As content providers we are open to all platforms whether it be broadband, DTH or normal cable. Our decision to join a platform would be subject to the fact that we, as a content company, should get fair deals in terms of revenue sharing, whatever that may be.

"Radio, according to me, is the next big thing. Changes in the licence fee structure should lead a growth in this sector and, subsequently, a growth in advertising on this medium"

What would be the strategy of Aaj Tak, the current market leader, in this growing news market?

The key thing in this business is to maintain your leadership position because in media it is an established fact that the leader corners most of the revenue. Your market share may come down as the universe expands, but as long as you maintain your numero uno position, revenues would keep coming.

In that context, Aaj Tak has established itself as a brand delivering what people want and expect it to deliver.

Aaj Tak has introduced a Javed Jaaferi show, which is more of entertainment than traditional news and current affairs programming. Other news channels too have experimented with such strategies. What is the reason behind such a show?

It's a conscious decision to look at Aaj Tak's weekend programming differently. It's a way of introducing genuine infotainment where social trends and behaviours, the political scene and news, in general, are looked at from a different angle.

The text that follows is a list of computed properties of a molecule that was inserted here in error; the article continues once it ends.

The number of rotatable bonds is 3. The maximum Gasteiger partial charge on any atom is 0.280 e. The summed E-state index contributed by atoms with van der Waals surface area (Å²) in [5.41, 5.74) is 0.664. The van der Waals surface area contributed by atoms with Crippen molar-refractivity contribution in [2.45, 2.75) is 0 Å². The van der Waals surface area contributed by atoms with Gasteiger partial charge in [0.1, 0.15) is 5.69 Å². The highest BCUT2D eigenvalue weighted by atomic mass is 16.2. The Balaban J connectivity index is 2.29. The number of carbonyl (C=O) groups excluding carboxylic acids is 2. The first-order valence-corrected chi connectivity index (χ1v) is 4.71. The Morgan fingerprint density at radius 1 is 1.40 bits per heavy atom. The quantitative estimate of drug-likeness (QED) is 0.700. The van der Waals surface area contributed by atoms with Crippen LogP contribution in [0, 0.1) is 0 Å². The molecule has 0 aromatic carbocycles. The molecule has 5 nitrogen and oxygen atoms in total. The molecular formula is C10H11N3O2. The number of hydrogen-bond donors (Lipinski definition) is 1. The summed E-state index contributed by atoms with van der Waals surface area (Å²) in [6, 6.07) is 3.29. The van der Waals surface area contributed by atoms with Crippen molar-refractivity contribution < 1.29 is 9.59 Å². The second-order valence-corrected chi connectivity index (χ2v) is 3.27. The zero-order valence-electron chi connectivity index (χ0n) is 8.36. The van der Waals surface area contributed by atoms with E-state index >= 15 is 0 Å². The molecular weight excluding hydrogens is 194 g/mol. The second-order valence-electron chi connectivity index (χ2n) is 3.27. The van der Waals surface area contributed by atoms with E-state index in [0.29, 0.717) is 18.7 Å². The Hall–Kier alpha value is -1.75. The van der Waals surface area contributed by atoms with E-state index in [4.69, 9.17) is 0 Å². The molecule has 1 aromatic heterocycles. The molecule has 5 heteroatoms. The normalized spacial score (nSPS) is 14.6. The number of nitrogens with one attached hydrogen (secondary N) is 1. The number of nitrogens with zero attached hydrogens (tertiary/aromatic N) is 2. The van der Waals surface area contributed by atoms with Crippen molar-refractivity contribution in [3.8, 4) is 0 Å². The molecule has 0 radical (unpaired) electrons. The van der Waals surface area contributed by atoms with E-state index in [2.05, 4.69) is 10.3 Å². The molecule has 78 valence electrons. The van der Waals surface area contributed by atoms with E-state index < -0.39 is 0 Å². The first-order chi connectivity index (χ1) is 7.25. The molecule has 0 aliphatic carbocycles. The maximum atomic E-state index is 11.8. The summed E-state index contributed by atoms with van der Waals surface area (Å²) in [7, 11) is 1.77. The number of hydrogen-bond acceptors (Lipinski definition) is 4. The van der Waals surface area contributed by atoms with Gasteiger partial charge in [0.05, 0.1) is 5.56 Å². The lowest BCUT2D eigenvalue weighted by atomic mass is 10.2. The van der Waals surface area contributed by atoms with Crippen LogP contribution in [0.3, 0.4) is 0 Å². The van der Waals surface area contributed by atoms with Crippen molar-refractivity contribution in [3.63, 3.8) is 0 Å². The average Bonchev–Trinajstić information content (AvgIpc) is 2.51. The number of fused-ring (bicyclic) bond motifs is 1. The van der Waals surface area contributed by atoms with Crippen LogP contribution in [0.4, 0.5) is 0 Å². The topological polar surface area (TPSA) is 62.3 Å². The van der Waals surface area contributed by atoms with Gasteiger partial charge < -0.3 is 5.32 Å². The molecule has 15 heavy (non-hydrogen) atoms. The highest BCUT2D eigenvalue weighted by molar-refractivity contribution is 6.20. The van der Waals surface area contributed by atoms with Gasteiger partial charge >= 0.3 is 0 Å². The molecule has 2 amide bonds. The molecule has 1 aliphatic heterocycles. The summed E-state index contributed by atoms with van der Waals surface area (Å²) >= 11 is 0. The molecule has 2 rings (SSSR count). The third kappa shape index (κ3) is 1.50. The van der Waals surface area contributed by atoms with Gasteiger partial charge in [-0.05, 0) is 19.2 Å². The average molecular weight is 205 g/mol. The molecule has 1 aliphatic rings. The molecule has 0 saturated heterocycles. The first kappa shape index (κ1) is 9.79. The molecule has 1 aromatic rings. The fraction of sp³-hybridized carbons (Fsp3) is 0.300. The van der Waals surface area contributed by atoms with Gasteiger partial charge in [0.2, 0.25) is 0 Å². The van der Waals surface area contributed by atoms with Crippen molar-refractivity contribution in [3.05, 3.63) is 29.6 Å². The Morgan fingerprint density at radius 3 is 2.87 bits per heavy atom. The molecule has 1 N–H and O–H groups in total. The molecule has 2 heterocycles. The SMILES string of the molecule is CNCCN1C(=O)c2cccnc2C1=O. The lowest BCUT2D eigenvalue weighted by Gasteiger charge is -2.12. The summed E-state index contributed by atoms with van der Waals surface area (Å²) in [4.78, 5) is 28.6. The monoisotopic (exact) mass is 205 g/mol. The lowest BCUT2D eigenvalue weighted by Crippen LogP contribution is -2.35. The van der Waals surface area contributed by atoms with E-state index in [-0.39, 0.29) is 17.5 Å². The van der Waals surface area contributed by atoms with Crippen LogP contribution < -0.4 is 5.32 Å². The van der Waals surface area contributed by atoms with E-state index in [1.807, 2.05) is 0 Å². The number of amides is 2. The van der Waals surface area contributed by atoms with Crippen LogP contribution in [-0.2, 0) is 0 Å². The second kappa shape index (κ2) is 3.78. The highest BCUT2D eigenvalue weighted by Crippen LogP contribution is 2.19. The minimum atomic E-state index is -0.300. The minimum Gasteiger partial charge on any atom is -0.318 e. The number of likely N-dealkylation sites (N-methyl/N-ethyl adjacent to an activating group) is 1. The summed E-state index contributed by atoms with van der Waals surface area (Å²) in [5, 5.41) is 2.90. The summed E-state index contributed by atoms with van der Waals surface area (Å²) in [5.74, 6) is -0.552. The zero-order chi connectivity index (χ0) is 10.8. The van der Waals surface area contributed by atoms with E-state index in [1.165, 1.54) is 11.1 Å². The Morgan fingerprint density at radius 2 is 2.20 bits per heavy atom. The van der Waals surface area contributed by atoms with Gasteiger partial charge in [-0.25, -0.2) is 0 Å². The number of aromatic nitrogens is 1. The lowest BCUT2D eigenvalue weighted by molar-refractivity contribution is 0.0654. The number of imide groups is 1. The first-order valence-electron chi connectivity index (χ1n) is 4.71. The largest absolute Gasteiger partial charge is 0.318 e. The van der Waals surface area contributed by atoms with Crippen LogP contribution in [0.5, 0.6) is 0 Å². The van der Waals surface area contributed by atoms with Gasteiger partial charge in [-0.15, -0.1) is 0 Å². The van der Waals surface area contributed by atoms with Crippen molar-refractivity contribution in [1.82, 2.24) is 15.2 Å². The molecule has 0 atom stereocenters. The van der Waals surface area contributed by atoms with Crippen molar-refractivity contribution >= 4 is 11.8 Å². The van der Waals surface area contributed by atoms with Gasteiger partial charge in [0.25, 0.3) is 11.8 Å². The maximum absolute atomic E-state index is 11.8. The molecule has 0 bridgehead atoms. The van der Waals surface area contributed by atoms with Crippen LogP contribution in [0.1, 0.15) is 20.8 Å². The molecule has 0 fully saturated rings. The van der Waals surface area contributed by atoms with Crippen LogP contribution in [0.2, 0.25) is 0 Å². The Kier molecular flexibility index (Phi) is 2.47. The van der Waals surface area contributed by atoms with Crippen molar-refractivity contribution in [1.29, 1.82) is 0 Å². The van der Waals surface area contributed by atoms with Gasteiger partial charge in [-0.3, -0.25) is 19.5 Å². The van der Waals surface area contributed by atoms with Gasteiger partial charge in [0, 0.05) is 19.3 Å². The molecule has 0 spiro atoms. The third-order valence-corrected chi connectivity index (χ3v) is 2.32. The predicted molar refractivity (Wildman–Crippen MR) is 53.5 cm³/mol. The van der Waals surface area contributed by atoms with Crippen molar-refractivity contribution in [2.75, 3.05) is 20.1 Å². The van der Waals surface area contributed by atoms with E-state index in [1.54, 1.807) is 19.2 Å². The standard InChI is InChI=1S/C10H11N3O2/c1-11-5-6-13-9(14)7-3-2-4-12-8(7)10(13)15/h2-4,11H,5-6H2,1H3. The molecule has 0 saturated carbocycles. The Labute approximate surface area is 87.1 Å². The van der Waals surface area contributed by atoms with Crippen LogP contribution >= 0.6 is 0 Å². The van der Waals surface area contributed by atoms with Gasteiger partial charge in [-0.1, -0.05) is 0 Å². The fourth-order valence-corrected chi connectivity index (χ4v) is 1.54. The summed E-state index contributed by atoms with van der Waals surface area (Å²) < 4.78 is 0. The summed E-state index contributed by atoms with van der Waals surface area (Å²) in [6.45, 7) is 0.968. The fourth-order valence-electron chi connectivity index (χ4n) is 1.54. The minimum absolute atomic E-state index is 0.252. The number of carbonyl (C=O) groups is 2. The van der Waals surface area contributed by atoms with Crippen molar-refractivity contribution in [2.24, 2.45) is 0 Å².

It is an experimentation that we have undertaken and I am quite happy with the initial reaction. As long as there is topicality in a programme, a news channel can expand and innovate.

Aaj Tak may be the toast of the news business, but Headlines Today is floundering. What do you have to say to critics who opine that it should be closed down to stop drainage of resources and funds?

Headlines Today, I'll maintain, is a different product. In fact, moving into the new studio and some other changes that we brought about is already showing result. The average time spent by a viewer on Headlines Today has increased from 5 minutes to 15 minutes, which is about the same as that of NDTV 24x7.

Now comes the issue of connectivity and reach, which we are addressing.

Q: But the perception is that all these cosmetic changes still don't make Headlines Today worth watching?

It's a media perception that would change once more figures come in. Till now, we have made changes in the technical side of the channel, but soon we intend to revamp the content too to make it more relevant.

The unique thing about Headlines Today is the format that is obviously appealing to a section of the population.

But, more importantly, the break-even cost of Headlines Today is much lower than what it would be for a full blown channel because it relies on shared infrastructure and is like a spin-off channel of Aaj Tak.

Aaj Tak may be the leader in the news segment, but where its HR policies are concerned, the likes of NDTV seem to be better off. Otherwise, why would the leader experience so much of churning and desertions?

I think it's the opposite and reflection of a good HR policy. We select such good people that others want them. It's always easy to pick some people from an organisation, offer them senior positions by doubling and tripling their salary and lure them away. That's what has happened. People from TV Today have gone to Star News when they launched the channel. Even NDTV took our people when they launched channels. It is a problem that a leader would always face. I have faced this in India Today magazine too where people would be lured away by people who are desperate to launch new products and looking for good people.